Artwork inspired by the al-Qaeda leader Osama Bin Laden is one of the four pieces nominated for this year's £40,000 Turner Prize.
Langlands and Bell's work has been shown at the Imperial War Museum
The four artists on the shortlist are Kutlug Ataman, Jeremy Deller, Langlands and Bell and Yinka Shonibare.
The installation of video and photos from Afghanistan by Langlands and Bell is called The House of Osama Bin Laden.
Past Turner nominees have attracted controversy. Last year's prize was won by transvestite potter Grayson Perry.
Kutlug Ataman, a Turkish artist who lives in the UK, is nominated for his "poignant and incisive video installations".
His work was shown at the Istanbul Biennial last year, and he has also been shown at other European venues.
Jeremy Deller is shortlisted for Memory Bucket, which is a video installation based in the US city of San Antonio. It shows the artist's journeys through the state of Texas.
Turner Prize organisers said the work was a "personal investigation of the social and cultural make-up that defines different societies".
Kutlug Ataman is a Turkish-born artist who creates DVD installations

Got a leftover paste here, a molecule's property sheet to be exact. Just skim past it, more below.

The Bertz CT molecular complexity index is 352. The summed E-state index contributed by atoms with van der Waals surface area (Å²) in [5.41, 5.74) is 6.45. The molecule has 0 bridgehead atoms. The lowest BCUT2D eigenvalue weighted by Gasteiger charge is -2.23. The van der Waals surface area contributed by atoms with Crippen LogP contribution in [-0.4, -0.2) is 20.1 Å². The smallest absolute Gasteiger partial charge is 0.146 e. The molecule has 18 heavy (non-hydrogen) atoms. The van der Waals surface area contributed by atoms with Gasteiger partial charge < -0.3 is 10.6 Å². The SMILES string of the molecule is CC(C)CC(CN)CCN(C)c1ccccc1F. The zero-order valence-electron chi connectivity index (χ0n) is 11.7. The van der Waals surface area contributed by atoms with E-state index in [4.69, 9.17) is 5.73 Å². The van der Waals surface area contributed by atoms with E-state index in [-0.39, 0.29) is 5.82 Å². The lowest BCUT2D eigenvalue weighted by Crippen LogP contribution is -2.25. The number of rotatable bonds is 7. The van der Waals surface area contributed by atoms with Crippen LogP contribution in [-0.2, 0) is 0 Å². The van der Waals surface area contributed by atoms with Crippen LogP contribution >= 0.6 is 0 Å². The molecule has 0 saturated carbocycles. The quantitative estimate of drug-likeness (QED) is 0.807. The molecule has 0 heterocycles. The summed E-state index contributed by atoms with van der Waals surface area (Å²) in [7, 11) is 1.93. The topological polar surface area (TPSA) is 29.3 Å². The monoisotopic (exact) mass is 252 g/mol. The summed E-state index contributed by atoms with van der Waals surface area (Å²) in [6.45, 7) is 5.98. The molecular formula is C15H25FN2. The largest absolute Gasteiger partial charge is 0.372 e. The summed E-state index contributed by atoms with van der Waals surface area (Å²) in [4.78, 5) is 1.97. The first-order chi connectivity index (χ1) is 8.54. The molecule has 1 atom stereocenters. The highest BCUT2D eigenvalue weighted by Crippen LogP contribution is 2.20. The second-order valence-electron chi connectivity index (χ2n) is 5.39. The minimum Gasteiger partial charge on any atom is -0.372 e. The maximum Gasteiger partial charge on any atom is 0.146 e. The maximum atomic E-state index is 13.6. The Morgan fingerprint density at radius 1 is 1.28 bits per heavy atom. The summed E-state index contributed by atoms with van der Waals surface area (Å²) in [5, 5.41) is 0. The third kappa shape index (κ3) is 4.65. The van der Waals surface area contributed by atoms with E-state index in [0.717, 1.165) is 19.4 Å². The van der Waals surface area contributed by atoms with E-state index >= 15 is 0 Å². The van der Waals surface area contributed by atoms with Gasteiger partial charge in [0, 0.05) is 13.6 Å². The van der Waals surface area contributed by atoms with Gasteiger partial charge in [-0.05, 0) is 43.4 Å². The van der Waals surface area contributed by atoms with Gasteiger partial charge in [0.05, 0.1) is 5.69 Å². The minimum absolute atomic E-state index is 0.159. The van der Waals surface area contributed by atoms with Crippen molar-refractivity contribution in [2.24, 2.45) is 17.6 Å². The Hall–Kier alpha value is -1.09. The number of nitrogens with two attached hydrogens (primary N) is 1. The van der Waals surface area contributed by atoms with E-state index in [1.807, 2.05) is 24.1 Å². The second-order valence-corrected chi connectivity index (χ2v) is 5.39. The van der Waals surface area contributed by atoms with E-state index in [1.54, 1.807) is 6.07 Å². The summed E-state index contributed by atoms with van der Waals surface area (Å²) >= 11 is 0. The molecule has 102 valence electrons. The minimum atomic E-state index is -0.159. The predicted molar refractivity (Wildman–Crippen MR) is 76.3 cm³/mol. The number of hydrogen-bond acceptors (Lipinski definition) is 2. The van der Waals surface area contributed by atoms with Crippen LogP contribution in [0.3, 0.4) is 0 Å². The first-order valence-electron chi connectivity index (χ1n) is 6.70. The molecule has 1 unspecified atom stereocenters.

Yinka Shonibare is a London artist who was born to Nigerian parents, and spent much of his childhood in Nigeria.
He uses African fabric in his work, which has included the exhibition Double Dutch at the Museum Boijmans Van Beuningen, Rotterdam.
Langlands and Bell - artists Ben Langlands and Nikki Bell - travelled to Afghanistan after the fall of the Taleban regime in 2001.
They visited several sites, including the former home of al-Qaeda leader Osama bin Laden, in Daruntah, west of Jalalabad. He had lived there for a time in the late 1990s.
Their work was captured on a still and video camera.
During their Afghanistan trip they also visited the American airbase at Bagram, a murder trial at the Supreme Court in Kabul, the site of the statues of Buddha at Bamyan demolished by the Taleban.
Last year's winner Grayson Perry wore a dress at the 2003 awards ceremony
The exhibition has already been exhibited at the Imperial War Museum in London, and also in Dublin.
The shortlisted works will be exhibited at Tate Britain from 20 October to 23 December, with the winner announced on 6 December.
The prize is open to any artist under the age of 50 who is either working in the UK or is British and working abroad.
Past winners have included Gilbert and George, Anish Kapoor, Antony Gormley and Damien Hirst.
The success of transvestite potter Grayson Perry in 2003 maintained the award's reputation for controversy.
The 43-year-old potter - who is married with a young daughter - turned up to the ceremony wearing a £2,500 pink dress.
Perry said he believed his new status would allow him the opportunity to turn down work he would previously have taken on.
"It gives me power," he said. "I'm not very good at saying no, and this will get the 'no' muscle into shape," he said last year.